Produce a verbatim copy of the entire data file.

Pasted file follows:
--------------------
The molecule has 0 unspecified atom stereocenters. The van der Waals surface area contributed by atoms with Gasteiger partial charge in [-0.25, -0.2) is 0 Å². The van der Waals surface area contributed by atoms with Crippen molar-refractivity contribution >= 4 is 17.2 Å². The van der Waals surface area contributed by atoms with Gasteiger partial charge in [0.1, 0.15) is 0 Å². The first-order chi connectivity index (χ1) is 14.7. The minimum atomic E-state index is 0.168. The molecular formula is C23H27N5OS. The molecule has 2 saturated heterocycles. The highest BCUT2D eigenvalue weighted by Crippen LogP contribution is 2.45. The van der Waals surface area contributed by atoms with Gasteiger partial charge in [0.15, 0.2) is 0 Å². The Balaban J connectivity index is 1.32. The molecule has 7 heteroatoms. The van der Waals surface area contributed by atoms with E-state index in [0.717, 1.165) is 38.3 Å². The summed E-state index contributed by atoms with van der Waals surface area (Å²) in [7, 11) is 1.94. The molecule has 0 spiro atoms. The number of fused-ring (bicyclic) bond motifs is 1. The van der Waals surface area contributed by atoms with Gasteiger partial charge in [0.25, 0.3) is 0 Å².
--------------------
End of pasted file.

The molecule has 0 unspecified atom stereocenters. The van der Waals surface area contributed by atoms with Gasteiger partial charge in [-0.25, -0.2) is 0 Å². The van der Waals surface area contributed by atoms with Crippen molar-refractivity contribution >= 4 is 17.2 Å². The van der Waals surface area contributed by atoms with Gasteiger partial charge in [0.1, 0.15) is 0 Å². The first-order chi connectivity index (χ1) is 14.7. The minimum atomic E-state index is 0.168. The molecular formula is C23H27N5OS. The molecule has 2 saturated heterocycles. The highest BCUT2D eigenvalue weighted by Crippen LogP contribution is 2.45. The van der Waals surface area contributed by atoms with Gasteiger partial charge in [0.15, 0.2) is 0 Å². The Balaban J connectivity index is 1.32. The molecule has 7 heteroatoms. The van der Waals surface area contributed by atoms with E-state index in [0.717, 1.165) is 38.3 Å². The summed E-state index contributed by atoms with van der Waals surface area (Å²) in [7, 11) is 1.94. The molecule has 0 spiro atoms. The number of fused-ring (bicyclic) bond motifs is 1. The van der Waals surface area contributed by atoms with Gasteiger partial charge in [0.25, 0.3) is 0 Å².